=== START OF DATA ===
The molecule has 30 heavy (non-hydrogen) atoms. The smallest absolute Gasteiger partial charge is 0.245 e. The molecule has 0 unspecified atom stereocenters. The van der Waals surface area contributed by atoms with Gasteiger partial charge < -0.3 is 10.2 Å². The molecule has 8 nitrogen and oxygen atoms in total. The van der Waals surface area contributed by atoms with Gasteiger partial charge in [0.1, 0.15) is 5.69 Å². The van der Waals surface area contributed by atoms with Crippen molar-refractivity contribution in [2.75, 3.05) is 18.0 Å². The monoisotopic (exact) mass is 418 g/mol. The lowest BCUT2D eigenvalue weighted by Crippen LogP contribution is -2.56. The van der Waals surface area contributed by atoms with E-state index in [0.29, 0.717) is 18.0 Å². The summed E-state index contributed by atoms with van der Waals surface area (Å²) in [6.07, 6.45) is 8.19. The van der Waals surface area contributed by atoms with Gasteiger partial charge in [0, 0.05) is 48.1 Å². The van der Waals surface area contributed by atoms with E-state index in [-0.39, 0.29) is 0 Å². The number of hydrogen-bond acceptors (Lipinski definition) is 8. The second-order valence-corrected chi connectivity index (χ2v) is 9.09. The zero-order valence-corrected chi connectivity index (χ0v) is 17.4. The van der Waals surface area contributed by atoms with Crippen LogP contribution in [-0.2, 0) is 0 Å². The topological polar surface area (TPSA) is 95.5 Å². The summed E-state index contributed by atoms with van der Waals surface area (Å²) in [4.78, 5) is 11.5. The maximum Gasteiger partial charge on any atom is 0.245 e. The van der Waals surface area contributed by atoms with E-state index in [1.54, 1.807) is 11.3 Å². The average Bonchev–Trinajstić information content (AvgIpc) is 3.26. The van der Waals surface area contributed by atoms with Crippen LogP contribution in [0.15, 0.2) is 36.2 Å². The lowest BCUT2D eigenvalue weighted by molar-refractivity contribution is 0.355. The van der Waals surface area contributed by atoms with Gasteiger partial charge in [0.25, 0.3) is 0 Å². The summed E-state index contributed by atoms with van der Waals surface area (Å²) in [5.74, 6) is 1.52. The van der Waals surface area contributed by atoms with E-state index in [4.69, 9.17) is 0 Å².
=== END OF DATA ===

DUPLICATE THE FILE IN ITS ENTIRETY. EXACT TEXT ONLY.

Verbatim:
The molecule has 30 heavy (non-hydrogen) atoms. The smallest absolute Gasteiger partial charge is 0.245 e. The molecule has 0 unspecified atom stereocenters. The van der Waals surface area contributed by atoms with Gasteiger partial charge < -0.3 is 10.2 Å². The molecule has 8 nitrogen and oxygen atoms in total. The van der Waals surface area contributed by atoms with Gasteiger partial charge in [0.1, 0.15) is 5.69 Å². The van der Waals surface area contributed by atoms with Crippen molar-refractivity contribution in [2.75, 3.05) is 18.0 Å². The monoisotopic (exact) mass is 418 g/mol. The lowest BCUT2D eigenvalue weighted by Crippen LogP contribution is -2.56. The van der Waals surface area contributed by atoms with E-state index in [0.29, 0.717) is 18.0 Å². The summed E-state index contributed by atoms with van der Waals surface area (Å²) in [6.07, 6.45) is 8.19. The van der Waals surface area contributed by atoms with Gasteiger partial charge in [0, 0.05) is 48.1 Å². The van der Waals surface area contributed by atoms with E-state index in [-0.39, 0.29) is 0 Å². The number of hydrogen-bond acceptors (Lipinski definition) is 8. The second-order valence-corrected chi connectivity index (χ2v) is 9.09. The zero-order valence-corrected chi connectivity index (χ0v) is 17.4. The van der Waals surface area contributed by atoms with Crippen LogP contribution in [-0.2, 0) is 0 Å². The topological polar surface area (TPSA) is 95.5 Å². The summed E-state index contributed by atoms with van der Waals surface area (Å²) in [4.78, 5) is 11.5. The maximum Gasteiger partial charge on any atom is 0.245 e. The van der Waals surface area contributed by atoms with E-state index in [1.54, 1.807) is 11.3 Å². The average Bonchev–Trinajstić information content (AvgIpc) is 3.26. The van der Waals surface area contributed by atoms with Crippen LogP contribution in [0.15, 0.2) is 36.2 Å². The lowest BCUT2D eigenvalue weighted by molar-refractivity contribution is 0.355. The van der Waals surface area contributed by atoms with Gasteiger partial charge in [0.25, 0.3) is 0 Å². The summed E-state index contributed by atoms with van der Waals surface area (Å²) in [5.74, 6) is 1.52. The van der Waals surface area contributed by atoms with E-state index in [4.69, 9.17) is 0 Å².